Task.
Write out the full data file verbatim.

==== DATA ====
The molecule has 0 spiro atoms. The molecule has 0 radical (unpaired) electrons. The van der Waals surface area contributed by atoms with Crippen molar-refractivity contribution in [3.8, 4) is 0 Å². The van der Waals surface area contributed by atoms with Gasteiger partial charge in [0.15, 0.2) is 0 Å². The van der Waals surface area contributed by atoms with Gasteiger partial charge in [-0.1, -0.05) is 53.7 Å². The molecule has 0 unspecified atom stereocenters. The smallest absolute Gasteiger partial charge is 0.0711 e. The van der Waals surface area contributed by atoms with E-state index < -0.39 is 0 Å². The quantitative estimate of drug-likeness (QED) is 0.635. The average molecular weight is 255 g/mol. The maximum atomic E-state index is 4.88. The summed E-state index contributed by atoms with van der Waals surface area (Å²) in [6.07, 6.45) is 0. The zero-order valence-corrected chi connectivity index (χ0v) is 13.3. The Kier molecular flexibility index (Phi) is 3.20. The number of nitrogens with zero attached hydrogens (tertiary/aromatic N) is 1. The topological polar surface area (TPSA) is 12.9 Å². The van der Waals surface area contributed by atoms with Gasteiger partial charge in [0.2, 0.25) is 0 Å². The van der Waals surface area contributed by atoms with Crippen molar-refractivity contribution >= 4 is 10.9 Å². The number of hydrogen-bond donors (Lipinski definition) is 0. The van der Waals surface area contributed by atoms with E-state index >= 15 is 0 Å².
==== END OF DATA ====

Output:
The molecule has 0 spiro atoms. The molecule has 0 radical (unpaired) electrons. The van der Waals surface area contributed by atoms with Crippen molar-refractivity contribution in [3.8, 4) is 0 Å². The van der Waals surface area contributed by atoms with Gasteiger partial charge in [0.15, 0.2) is 0 Å². The van der Waals surface area contributed by atoms with Gasteiger partial charge in [-0.1, -0.05) is 53.7 Å². The molecule has 0 unspecified atom stereocenters. The smallest absolute Gasteiger partial charge is 0.0711 e. The van der Waals surface area contributed by atoms with E-state index < -0.39 is 0 Å². The quantitative estimate of drug-likeness (QED) is 0.635. The average molecular weight is 255 g/mol. The maximum atomic E-state index is 4.88. The summed E-state index contributed by atoms with van der Waals surface area (Å²) in [6.07, 6.45) is 0. The zero-order valence-corrected chi connectivity index (χ0v) is 13.3. The Kier molecular flexibility index (Phi) is 3.20. The number of nitrogens with zero attached hydrogens (tertiary/aromatic N) is 1. The topological polar surface area (TPSA) is 12.9 Å². The van der Waals surface area contributed by atoms with Gasteiger partial charge in [0.2, 0.25) is 0 Å². The van der Waals surface area contributed by atoms with Crippen molar-refractivity contribution >= 4 is 10.9 Å². The number of hydrogen-bond donors (Lipinski definition) is 0. The van der Waals surface area contributed by atoms with E-state index >= 15 is 0 Å².